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By Monica Kanojia
Architecture 2030 has been lauded by industry and collaborative colleagues alike for its development and implementation of key strategies to reduce fossil fuel consumption and greenhouse gas (GHG) emissions, as well as stimulating the creation of resilient communities that have the ability to adapt to the consequences of a shifting climate. Garnering recognition through the American Institute of Architects (AIA) Kemper Award for catalyzing the architecture community to address climate change through design, the organization has championed the cause of sustainable carbon neutral planning and design in the built environment through various innovative programs, like its 2030 Districts (District) initiative.
2030 Districts are unique in that each District is comprised of partnerships between private and public entities in designated urban areas across North America that are committed to reducing energy and water usage, as well as transport emissions. The concerted effort made by property owners and managers, local governments, business and community stakeholders has resulted in increased instances of benchmarking, development of strategies to renovate hundreds of millions of square feet of existing buildings, and the construction of high-performance properties. Having expanded to include two new cities – San Antonio, TX and Grand Rapids, MI – the 2030 Districts now represent nearly 300 million square feet with continued expansion expected in the future. All of the districts are a part of the 2030 District Network, which allows each to leverage data available, best practices, and verification methods to monitor progress, ultimately allowing for continued advancement towards Architecture 2030’s overall goal of a carbon neutral built environment.
In an effort to expand its support for 2030 Districts, Architecture 2030 has created the 2030 Districts Marketplace (Marketplace), an online resource intended to offer innovative products at below market prices, through the 2030 Districts Network and in partnership with the U.S. Department of Energy (DOE). The technologies and suppliers featured in the Marketplace are vetted through a competitive process to ensure reliability, effectiveness, and pricing. District Members and Partners are able to save time and money through the ability to obtain multiple bids with one inquiry for certain types of products. Suppliers also benefit through placement within the Marketplace through increased sales, access to institutional markets, and expansion of their customer base.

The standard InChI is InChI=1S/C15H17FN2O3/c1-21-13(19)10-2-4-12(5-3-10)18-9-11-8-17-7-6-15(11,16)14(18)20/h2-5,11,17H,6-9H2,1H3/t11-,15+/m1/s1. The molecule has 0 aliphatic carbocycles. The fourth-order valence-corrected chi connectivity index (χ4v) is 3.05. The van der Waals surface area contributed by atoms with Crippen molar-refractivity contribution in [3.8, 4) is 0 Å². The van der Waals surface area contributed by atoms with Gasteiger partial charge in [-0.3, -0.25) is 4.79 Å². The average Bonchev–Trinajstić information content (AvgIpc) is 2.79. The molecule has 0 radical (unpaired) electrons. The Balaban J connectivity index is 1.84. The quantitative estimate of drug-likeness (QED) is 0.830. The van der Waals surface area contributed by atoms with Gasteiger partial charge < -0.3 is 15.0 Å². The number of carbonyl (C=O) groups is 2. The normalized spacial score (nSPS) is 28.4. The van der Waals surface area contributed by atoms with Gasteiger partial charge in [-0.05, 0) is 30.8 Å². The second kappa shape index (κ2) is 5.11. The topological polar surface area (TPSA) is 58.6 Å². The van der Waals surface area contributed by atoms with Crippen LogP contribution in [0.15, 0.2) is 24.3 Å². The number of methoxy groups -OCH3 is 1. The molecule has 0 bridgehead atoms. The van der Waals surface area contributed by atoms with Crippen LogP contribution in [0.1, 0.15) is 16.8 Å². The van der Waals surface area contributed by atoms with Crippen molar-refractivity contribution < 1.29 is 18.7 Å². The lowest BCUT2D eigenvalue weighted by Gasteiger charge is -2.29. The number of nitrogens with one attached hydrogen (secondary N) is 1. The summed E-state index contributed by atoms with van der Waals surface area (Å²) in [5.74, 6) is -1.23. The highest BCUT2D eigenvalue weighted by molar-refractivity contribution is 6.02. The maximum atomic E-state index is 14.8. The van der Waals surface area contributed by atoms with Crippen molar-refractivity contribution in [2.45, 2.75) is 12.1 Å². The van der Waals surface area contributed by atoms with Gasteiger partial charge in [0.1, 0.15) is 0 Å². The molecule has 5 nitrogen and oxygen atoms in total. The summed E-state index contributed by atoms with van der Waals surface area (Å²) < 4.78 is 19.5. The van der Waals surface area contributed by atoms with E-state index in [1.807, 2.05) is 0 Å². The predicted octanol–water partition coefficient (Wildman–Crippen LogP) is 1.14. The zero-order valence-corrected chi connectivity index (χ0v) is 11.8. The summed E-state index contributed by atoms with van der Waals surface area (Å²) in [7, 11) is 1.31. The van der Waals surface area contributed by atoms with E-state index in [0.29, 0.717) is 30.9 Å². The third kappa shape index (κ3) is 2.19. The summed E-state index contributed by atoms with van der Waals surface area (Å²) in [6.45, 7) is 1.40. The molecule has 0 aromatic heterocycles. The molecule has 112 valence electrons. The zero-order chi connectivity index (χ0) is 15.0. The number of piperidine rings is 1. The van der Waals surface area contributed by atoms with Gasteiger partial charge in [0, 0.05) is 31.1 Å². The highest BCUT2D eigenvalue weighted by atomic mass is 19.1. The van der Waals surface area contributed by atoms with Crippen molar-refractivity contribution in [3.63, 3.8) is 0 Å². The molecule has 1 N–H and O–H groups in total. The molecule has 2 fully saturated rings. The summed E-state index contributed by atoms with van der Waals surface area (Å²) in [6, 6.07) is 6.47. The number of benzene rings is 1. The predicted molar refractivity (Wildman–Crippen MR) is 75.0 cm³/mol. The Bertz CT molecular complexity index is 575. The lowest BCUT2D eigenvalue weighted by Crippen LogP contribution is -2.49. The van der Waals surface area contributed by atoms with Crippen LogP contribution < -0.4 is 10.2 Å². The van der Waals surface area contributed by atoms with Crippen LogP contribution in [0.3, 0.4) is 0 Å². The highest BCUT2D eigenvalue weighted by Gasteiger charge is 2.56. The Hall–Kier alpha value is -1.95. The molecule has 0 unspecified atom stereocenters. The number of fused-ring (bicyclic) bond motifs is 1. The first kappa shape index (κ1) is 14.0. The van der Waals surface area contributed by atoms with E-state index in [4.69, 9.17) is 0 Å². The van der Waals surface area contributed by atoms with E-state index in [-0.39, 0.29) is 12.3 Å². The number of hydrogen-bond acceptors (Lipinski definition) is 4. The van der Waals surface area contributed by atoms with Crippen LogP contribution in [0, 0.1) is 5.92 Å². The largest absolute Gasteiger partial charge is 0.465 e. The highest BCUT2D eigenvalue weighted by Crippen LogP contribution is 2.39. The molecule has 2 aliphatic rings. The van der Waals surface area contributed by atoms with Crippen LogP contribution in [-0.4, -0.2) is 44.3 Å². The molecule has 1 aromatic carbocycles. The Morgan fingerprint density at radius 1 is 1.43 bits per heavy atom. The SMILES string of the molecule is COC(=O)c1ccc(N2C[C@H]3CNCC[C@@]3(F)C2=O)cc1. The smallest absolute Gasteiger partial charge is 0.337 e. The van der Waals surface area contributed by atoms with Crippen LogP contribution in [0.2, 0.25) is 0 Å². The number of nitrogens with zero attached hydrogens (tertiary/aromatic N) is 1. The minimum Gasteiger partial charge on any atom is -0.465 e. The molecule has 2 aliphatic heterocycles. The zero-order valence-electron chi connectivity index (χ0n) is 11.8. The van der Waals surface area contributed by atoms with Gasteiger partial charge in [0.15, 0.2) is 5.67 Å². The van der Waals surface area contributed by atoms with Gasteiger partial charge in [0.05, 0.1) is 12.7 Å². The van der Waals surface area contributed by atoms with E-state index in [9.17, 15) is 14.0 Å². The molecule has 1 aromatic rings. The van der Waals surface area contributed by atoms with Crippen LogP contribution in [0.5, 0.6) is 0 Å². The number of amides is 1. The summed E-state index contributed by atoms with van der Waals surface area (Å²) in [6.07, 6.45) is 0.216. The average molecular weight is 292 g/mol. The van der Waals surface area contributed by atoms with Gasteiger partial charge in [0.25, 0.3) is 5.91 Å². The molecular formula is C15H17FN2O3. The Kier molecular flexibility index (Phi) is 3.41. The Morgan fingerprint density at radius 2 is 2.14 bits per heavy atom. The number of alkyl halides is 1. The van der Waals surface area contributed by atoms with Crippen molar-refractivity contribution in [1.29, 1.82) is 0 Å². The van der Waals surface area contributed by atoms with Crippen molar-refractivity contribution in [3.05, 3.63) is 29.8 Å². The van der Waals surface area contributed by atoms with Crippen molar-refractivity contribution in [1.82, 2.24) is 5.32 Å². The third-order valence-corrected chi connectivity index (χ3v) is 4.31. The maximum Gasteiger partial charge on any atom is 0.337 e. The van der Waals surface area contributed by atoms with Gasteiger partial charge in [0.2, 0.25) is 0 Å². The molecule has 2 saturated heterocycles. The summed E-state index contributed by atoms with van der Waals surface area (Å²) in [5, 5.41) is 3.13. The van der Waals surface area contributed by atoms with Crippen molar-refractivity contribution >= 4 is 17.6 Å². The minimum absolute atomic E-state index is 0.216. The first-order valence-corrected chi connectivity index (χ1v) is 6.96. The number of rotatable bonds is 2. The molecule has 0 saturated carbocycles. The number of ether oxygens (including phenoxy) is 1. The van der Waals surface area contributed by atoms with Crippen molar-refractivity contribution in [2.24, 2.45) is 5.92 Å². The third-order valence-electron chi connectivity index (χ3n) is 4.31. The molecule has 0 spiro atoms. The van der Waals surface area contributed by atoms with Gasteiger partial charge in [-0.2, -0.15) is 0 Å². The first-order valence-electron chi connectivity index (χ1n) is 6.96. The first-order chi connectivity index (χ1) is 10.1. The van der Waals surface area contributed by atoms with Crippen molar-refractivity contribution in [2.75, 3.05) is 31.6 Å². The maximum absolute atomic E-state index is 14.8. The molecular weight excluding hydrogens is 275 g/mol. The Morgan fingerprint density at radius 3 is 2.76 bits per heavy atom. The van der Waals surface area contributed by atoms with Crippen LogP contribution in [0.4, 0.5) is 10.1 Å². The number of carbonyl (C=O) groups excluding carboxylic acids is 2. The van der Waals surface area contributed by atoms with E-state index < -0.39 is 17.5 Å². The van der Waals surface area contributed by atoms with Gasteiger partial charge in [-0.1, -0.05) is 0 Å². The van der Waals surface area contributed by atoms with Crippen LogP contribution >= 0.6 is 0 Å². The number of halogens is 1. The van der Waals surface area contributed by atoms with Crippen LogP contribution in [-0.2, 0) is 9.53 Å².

Architecture 2030, DOE, and Lawrence Berkeley National Lab have also partnered together to develop a District program geared toward improving energy efficiency in small commercial buildings (office, restaurant and retail), which includes a technical toolkit that provides technical guidance, resources, and analysis tools for building owners and operators. Small commercial buildings are identified as properties that are less than 50,000 square feet in size, and represent more than half of the entire commercial building stock, making them an ideal vessel to achieving substantial decreases in energy consumption and GHG emissions. The technical toolkit, developed with $2,000,000 in funding through DOE’s Commercial Energy Efficiency Solutions 2013 FOA, integrates new and existing tools providing users the ability to analyze and evaluate measures for HVAC equipment, interior equipment, lighting, and whole building measures whether individually or in packages. Small commercial building owners in the Seattle and Pittsburgh 2030 Districts have started pilots using the tools to perform energy efficiency retrofits, with full disseminated planned for the other 2030 Districts later this year.
It’s important to note that the 2030 Districts program and the 2030 Districts Network are two facets of Architecture 2030’s robust set of initiatives. With strategies incorporating educational resources, advocacy, and small and large-scale planning, Architecture 2030 is steadfastly working towards transforming the built environment and how we think about resiliency.
Learn more about Architecture 2030 and get involved in the movement toward carbon neutral.